By Robert NilesLast week on the Monday Top 10, we continued our year-end wrap-up with a personal list from your editor of the top 10 theme parks I have not visited but want to, someday. Today, let's celebrate the top parks we have visited, and I'll get the conversation going with my personal list of the world's top 10 theme parks.
Published: December 22, 2014 at 12:24 PM
Remember, I made this list from the parks I have visited, so no park that appeared on last week's list will appear on this one. To determine the order, I asked myself which park in the world would I most want to revisit, if money and travel hassles weren't issues. That got me my number one. Then I thought of the park I'd most want to visit after that, to pick my number two park, and so on.
Since that's how I picked the 10 parks this week, I thought it would make more sense to present the list in that order, from number 1 to 10, instead of counting down from 10 to 1, as we typically do for this feature.
As you read through my list, I invite you to think about which parks you'd put on your top 10 list, then to share that list with us in the comments.
This was the easiest call on the entire list. Theme Park Insider readers' choice for the "world's best theme park" title is my choice, too. Give me the means to go to any theme park in the world, right now, and I'm heading to DisneySea. Journey to the Center of the Earth. The Shiriki Utundu. Gyoza Dogs. Fortress Explorations. Sindbad's Storybook Voyage. If you love theme parks, a visit to Tokyo DisneySea is a day in heaven on Earth.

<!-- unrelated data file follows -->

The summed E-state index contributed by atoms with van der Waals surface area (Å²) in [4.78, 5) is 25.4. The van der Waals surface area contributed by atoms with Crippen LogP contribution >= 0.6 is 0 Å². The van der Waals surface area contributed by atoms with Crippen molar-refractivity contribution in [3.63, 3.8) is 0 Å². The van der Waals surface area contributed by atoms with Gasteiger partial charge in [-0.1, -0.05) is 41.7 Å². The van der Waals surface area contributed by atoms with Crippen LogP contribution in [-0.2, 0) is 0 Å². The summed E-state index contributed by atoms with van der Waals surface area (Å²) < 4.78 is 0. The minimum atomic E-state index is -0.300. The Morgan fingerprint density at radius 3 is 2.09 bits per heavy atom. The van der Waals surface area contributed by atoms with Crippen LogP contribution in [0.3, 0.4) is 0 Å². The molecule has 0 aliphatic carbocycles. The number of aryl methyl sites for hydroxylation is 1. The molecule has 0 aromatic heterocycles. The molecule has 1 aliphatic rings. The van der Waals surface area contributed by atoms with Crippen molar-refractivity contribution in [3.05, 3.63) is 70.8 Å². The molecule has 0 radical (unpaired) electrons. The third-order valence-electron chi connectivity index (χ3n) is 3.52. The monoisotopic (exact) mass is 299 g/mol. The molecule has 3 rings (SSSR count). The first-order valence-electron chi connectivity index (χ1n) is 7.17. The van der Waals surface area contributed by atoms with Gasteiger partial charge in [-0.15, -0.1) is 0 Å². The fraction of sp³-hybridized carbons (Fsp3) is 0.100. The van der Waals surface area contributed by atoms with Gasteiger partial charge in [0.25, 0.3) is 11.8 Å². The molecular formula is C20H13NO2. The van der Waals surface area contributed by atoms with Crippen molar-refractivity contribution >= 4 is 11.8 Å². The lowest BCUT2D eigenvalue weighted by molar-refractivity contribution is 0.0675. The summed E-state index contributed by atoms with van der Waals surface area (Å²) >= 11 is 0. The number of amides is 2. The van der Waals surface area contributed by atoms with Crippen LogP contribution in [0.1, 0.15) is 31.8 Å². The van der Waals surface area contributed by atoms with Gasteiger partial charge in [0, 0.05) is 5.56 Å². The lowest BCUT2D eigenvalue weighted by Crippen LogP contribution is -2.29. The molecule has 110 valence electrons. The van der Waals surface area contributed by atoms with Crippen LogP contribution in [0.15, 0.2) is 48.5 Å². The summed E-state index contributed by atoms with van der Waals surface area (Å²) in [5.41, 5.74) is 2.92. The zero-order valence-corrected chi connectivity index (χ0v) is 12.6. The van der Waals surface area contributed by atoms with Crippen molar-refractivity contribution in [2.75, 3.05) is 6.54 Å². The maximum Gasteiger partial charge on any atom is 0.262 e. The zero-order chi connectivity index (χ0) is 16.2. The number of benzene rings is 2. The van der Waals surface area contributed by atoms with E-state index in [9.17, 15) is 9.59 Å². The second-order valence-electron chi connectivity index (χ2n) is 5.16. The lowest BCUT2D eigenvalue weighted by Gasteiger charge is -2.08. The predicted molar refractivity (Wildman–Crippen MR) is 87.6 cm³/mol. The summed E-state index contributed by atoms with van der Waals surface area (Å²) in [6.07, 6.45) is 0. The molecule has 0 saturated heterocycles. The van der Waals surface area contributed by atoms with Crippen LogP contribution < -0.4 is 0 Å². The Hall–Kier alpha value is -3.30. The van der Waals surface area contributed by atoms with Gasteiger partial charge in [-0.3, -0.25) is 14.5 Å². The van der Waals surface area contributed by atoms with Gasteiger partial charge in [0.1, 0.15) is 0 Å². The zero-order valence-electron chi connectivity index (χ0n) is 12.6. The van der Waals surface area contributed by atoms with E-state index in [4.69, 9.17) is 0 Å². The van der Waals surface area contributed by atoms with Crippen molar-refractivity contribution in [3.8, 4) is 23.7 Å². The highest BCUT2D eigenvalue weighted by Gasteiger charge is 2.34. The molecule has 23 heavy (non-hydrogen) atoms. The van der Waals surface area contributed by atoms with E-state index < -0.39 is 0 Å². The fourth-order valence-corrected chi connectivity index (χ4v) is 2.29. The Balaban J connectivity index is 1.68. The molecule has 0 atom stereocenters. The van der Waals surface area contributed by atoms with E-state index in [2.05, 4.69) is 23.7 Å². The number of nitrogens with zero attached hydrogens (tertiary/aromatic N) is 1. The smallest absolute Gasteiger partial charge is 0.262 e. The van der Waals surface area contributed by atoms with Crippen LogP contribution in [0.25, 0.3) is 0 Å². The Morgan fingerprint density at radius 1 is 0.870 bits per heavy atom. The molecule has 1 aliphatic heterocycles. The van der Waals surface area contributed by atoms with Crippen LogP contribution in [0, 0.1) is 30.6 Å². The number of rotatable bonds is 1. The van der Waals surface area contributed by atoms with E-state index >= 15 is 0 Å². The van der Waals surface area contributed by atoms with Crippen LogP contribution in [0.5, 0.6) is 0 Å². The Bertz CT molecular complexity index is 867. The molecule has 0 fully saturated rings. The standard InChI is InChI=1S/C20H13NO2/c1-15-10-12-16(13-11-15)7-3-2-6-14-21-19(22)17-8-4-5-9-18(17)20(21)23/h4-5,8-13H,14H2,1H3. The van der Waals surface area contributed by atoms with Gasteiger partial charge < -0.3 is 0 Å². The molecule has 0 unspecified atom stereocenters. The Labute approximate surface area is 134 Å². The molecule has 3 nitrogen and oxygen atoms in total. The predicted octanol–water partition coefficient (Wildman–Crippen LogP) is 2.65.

So, while I'm in Tokyo... ;^) Tokyo Disneyland offers a "best of" mix from Orlando and Anaheim, combining the best elements of classics such as the Haunted Mansion and Pirates of the Caribbean with delightful originals including Pooh's Hunny Hunt and Monsters Inc. Ride and Go Seek. Plus, the Tokyo Disney Resort offers the best theme park food on Earth. I'm still craving that curry popcorn.